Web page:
A time for holy foolishness
Andy, our ten-year-old, loves to hear stories about his baby years. He has a stock of secondhand memories that have become his own through frequent retelling, and his favorite one is about Christmas presents. “Remember what I used to do with my Christmas presents?” he asks. “Yes, we remember. You used to ignore your presents and take all your delight in the wrappings.” Andy is so fond of this story that he still takes delight in the wrappings and is never disappointed in a present, even if it is nothing more than a pair of socks.
Andy still believes in Santa Claus, too, and declines to take the hint when we suggest that Santa, who cannot be everywhere, delegates his role to parents. If we wanted to be moralistic about it, we would encourage, as properly Christian, Andy’s detachment from Christmas presents and discourage, as childishly pagan, his attachment to Santa. Yet Christmas is the time for grace, not moralism; for paradox, not parsimony; for incense, not censoriousness. On this day, as Leo the Great says, sadness has no place; neither saint nor sinner nor secularist is shut out from joy. On this day, as the fourth-century poet Ephrem of Syria observes, a baby holds the reins of the universe. On this day, as G. K. Chesterton puts it, “the hands that had made the sun and stars were too small to reach the huge heads of the cattle.” The dignity of human existence is founded on the comedy of divine self-abasement. Therefore we keep Christmas with solemnity and silliness, asceticism and abundance, playful penance and penitential play.
Christmas is no respecter of boundaries. Christmas spills over into the secular realm, generates kitsch, wastes cash, invites indulgence and incites misrule. Hence it was nearly abolished by the “Godly party” in the English Parliament during Cromwell’s protectorate and briefly criminalized in Massachusetts—understandably, given the debauch it had become. Today Christmas debauchery is less of a problem than consumer frenzy and exhaustion; and again there are those who would like to dim the gaudy lights. Yet when I read Ephrem, Leo, Athanasius and Chesterton (my four favorite writers on the incarnation), I get the sense that there is something fitting, if unbalanced, in the way we keep Christmas. Christmas descends, like the Word of God, into the midst of our debauchery, frenzy and exhaustion. Christmas spoils the peaceful, recollected Advent we had planned to make. The light of Christ cannot be contained; it stirs up our disordered hearts and unleashes our passions even as it heals them.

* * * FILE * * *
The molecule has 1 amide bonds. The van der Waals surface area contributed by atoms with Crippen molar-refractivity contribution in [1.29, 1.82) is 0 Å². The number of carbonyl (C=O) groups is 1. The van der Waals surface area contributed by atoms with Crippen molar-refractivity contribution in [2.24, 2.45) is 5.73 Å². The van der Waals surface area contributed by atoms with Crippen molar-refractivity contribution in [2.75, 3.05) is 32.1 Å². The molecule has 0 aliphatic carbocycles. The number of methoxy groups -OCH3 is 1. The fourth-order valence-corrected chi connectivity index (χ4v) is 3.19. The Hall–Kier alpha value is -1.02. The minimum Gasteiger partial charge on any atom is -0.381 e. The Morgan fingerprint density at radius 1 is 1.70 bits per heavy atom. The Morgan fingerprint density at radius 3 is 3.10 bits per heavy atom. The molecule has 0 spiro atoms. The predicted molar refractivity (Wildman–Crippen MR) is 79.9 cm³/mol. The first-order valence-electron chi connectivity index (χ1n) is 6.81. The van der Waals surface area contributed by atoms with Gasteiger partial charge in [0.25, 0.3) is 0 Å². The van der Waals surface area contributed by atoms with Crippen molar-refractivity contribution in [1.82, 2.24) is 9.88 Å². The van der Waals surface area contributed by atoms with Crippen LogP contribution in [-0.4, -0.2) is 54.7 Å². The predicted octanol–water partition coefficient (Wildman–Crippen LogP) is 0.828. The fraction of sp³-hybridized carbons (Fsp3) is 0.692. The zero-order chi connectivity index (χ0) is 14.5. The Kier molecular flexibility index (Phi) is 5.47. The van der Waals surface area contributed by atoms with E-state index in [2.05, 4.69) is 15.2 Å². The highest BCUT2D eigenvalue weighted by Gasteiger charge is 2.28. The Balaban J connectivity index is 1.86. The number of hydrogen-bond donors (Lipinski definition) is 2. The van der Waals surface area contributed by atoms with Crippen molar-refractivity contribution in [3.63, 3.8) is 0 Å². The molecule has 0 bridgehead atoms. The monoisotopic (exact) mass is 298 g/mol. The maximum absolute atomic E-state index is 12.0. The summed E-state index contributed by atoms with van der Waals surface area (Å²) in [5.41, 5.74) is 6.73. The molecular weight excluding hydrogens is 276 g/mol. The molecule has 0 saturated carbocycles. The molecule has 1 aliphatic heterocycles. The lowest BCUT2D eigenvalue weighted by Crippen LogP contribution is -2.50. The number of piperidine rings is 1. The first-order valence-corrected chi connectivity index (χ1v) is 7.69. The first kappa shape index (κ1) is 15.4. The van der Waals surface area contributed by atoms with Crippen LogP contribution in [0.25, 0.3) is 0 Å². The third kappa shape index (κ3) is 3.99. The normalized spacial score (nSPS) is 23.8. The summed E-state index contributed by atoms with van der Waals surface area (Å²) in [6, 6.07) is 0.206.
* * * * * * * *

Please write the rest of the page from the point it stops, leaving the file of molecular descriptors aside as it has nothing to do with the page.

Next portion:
In our town, where works of mercy flourish and the ecumenical cot shelter program is generous enough to make the Christ child smile, Christmas lights have become scarcer, sleeker and whiter, more elegant and understated. The few houses that sport abundant colored lights strike some as vulgar and wasteful. Wasteful, too, was the ointment a young woman poured out on Jesus’ head. Wasteful, too, were the gold, frankincense and myrrh given to a newborn child who probably cared more for the wrappings. And nothing could be more vulgar to the progressive mind than the idea that God became man.
A fanciful legend has it that St. Nicholas, bishop of Myra, was present at the great Trinitarian Council of Nicea and heard the heretic Arius singing his progressive, understated doctrine: “There was a time when the Son was not.” St. Nicholas, it is said, could think of no better reply than to punch him. And the same drama recurs in every generation, with Santa and Santa-lovers taking the Athanasian part. In Miracle on 34th Street, Kriss Kringle takes a swipe at the agents of the rival, presumably Arian department store, and winds up in jail under suspicion of madness. In National Lampoon’s Christmas Vacation, Clark Griswold is so devoted to the dream of giving his family an old-fashioned Christmas that he makes himself a holy fool.
If “there was a time when the Son was not,” it would indeed be foolish to celebrate his birth in season and out; we would do better to honor him in an appropriately qualified way, with an Arian deference to the latest historical Jesus scholarship. But if there was no time when the Son was not, if the Son invaded time to snatch us from the jaws of death, then all times are his and all manner of rejoicing is in season. The wrappings in which Andy took delight may have come mass-produced from Wal-Mart, but the Son who always is transforms them into his own swaddling clothes. The toys that will be broken tomorrow may be gross, material, commercial things; but by the power of the incarnation and the cross, they become sacrificial offerings.
Those who oppose Christmas displays in the public square have a point; such displays are less innocuous than they may seem. Every wreath, every Christmas mouse, every wassail mug is an incursion of Christ into time and matter. If, as in Narnia, it is always winter and never Christmas, even the smallest rivulet is a sign of redemption, and the coming of Father Christmas is a bright herald of the unconquered sun.
Next year, I trust that the cot shelter program will bring its usual comfort and joy to Christ among the destitute. At the same time, I hope we will be a little more vulgar, more ready to accommodate the broad spectrum of Christmas sentiments and observances, more Athanasian and less Arian, more Clark Griswold–ish and less Cromwellian.